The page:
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A Comprehensive Look at my Theoretical Orientation

Lisa Rogers

Winona State University

Spring 2016

Since I have completed practicum and one semester of my internship, I have found that

my theoretical perspective has changed a lot more than I had anticipated. After finishing my

theories class, I had a mostly cognitive-behavioral perspective, although I also liked some

aspects of reality therapy and person centered therapy. Since then, I think that I have become

much more eclectic in my use of counseling theory and therapeutic techniques. I try to match

therapy techniques and theoretical perspectives based upon the client themselves versus on own

preferences in order to provide the most competent services for my clients.

I would say that my main theoretical orientation is Person Centered Therapy (Sommers-

Flanagan & Sommers-Flanagan, 2013). I believed that all therapy should be person-centered to

an extent. I believe in the power of unconditional positive regard as an element of change where

the person feels comfortable being able to be their true self. I also believe in the counselor being

genuine and authentic, because if I am not being genuine and authentic during therapy, I do not

believe that I can ask or expect my clients to be genuine and authentic with me (Sommers-

Flanagan & Sommers-Flanagan, 2013). I also feel more comfortable during sessions when I am

being myself. Since I am doing what comes naturally for me, I am able to focus less on myself

and more on being in the present moment with my clients. I also frequently employ the use of

reflections, especially reflections of emotions, because I feel that these can help clients to go

deeper in the session. In addition to a person centered perspective, I also frequently employ

motivational interviewing techniques, which is rooted in a person centered perspective, in order

to work with clients who are ambivalent about change. Motivational Interviewing also emphasis

rapport building and connection with clients and motivational interviewing recommends

spending part of the session building rapport with clients and engaging in conversations with

them (Keeley et al., 2016). I think that doing this is incredibly useful for me because the stronger

the rapport I have with a client, the more they will keep coming back and the more ability I have

to engage in caring confrontation with clients. I also think that it helps me to be a better clinician

because it aids me in viewing the client as a person versus a diagnosis.

I also use a little bit of Reality Therapy during sessions at times. I often emphasis to my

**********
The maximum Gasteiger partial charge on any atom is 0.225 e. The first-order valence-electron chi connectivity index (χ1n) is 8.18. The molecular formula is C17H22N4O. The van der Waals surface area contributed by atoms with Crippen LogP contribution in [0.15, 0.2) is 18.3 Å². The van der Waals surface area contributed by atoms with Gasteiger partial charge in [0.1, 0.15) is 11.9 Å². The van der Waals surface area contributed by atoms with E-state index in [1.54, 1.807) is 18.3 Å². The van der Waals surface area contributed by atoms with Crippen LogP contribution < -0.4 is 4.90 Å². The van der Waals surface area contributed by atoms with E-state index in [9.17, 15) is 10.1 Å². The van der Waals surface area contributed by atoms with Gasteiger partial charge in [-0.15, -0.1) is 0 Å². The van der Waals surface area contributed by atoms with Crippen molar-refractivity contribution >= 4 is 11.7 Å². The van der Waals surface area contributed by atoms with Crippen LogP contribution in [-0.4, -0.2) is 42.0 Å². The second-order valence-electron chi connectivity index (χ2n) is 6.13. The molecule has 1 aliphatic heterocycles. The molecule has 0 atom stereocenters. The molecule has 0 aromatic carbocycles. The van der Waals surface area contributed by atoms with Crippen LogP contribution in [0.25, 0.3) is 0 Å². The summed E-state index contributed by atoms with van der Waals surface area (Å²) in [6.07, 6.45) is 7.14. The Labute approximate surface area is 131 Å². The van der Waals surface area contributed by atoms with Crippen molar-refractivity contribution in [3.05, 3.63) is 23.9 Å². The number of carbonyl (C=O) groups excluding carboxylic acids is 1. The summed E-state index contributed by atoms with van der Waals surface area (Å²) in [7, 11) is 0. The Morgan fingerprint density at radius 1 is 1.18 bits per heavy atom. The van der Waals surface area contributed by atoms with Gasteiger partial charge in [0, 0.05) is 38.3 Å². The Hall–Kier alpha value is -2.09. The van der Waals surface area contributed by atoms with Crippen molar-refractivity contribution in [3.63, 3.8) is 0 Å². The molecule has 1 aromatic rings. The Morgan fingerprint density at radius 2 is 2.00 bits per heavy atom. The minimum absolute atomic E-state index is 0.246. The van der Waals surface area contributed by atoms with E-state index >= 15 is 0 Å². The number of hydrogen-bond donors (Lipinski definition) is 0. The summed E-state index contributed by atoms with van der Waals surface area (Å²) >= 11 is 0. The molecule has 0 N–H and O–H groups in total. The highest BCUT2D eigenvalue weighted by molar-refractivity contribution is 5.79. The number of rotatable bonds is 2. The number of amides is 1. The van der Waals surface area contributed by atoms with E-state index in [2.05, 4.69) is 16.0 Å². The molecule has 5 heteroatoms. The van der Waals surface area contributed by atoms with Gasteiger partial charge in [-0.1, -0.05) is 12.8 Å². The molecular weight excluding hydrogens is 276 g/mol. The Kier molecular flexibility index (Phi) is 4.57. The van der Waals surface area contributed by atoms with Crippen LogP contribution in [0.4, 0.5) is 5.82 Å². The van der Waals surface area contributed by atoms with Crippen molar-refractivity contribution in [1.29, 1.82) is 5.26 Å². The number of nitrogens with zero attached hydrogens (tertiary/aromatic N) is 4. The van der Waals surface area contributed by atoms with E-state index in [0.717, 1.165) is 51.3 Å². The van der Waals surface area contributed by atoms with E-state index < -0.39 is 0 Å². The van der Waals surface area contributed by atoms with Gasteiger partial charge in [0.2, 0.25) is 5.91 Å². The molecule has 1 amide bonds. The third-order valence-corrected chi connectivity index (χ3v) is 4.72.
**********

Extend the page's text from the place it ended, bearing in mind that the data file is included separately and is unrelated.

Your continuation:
clients that we cannot change others and can only change our own actions, which is something

that I have borrowed from reality therapy (Sommers-Flanagan & Sommers-Flanagan, 2013). I

frequently use caring confrontation with my clients as well. In addition to using some aspects of

Reality Therapy, I also borrow concepts from Dialectal-Behavioral Therapy (DBT). Most often I

use the concept of mindfulness in order to help clients stay in the present so that they can enjoy

their life instead of being caught up in the future or the past (Linehan & Wilks, 2015). I also

emphasize coping skills with clients in order to aid in emotional regulation.

Another theory that I commonly use is Cognitive Behavioral Therapy (CBT). I

commonly use Socratic questioning and guessing the thought. One of the things that I do very

often with clients is to challenge negative thoughts (Sommers-Flanagan & Sommers-Flanagan,

2013). I frequently have clients write down their negative thoughts that they frequently have, and

then in counseling we work on reframing those statements. After the client is able to recognize

their negative thoughts easily as they are occurring and after they are more comfortable

reframing their negative thoughts in counseling, they begin to reframe their negative thoughts

themselves outside of therapy, and then they begin to do it in the moment when those thoughts

are occurring, which I have found to be very helpful for clients.

I would not say that I have one specific theoretical orientation, because I personally

believe that that would be extremely limiting. Every type of therapy has its strengths but also has

its limitations. I also think that if clinicians get too locked down on using one theoretical

orientation and is not able to adapt to the needs of the client, that can be detrimental to the client.

However, there are certain techniques and theories that I use most often. I use Person Centered

Therapy in all of my sessions to some extent. I also commonly use techniques from CBT, such as

Socratic questioning, guessing the thought, and cognitive reframing and challenging negative

thoughts. I also borrow a little bit from Reality Therapy and DBT.


Sommers-Flanagan, J. & Sommers-Flanagan, R. (2013). Counseling and psychotherapy

theories in context and practice (2nd edition). New Jersey: JohnWiley & Sons.

Keeley, R. D., Brody, D. S., Engel, M., Burke, B. L., Nordstrom, K., Moralez, E., & ...

Emsermann, C. (2016). Motivational interviewing improves depression outcome in

primary care: A cluster randomized trial. Journal Of Consulting And Clinical

Psychology, 84(11), 993-1007.

Linehan, M. M., & Wilks, C. R. (2015). The course and evolution of dialectical behavior

therapy. American Journal Of Psychotherapy, 69(2), 97-110.